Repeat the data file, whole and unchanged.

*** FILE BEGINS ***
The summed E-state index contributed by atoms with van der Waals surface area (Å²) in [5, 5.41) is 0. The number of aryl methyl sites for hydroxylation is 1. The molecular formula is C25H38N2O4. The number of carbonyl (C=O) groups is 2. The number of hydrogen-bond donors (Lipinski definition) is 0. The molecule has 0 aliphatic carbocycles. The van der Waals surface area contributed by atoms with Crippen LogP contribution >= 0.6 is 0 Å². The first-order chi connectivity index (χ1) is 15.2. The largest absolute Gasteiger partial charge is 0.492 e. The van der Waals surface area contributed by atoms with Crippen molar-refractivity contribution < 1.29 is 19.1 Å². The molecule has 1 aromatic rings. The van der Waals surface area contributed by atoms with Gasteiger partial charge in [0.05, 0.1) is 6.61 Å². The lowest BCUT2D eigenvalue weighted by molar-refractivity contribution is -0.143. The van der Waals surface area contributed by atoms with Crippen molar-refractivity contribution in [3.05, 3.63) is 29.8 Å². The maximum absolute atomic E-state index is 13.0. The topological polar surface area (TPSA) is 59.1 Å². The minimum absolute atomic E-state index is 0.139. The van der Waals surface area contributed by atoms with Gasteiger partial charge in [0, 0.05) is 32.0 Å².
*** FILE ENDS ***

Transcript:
The summed E-state index contributed by atoms with van der Waals surface area (Å²) in [5, 5.41) is 0. The number of aryl methyl sites for hydroxylation is 1. The molecular formula is C25H38N2O4. The number of carbonyl (C=O) groups is 2. The number of hydrogen-bond donors (Lipinski definition) is 0. The molecule has 0 aliphatic carbocycles. The van der Waals surface area contributed by atoms with Crippen LogP contribution >= 0.6 is 0 Å². The first-order chi connectivity index (χ1) is 15.2. The largest absolute Gasteiger partial charge is 0.492 e. The van der Waals surface area contributed by atoms with Crippen molar-refractivity contribution < 1.29 is 19.1 Å². The molecule has 1 aromatic rings. The van der Waals surface area contributed by atoms with Gasteiger partial charge in [0.05, 0.1) is 6.61 Å². The lowest BCUT2D eigenvalue weighted by molar-refractivity contribution is -0.143. The van der Waals surface area contributed by atoms with Crippen molar-refractivity contribution in [3.05, 3.63) is 29.8 Å². The maximum absolute atomic E-state index is 13.0. The topological polar surface area (TPSA) is 59.1 Å². The minimum absolute atomic E-state index is 0.139. The van der Waals surface area contributed by atoms with Gasteiger partial charge in [0, 0.05) is 32.0 Å².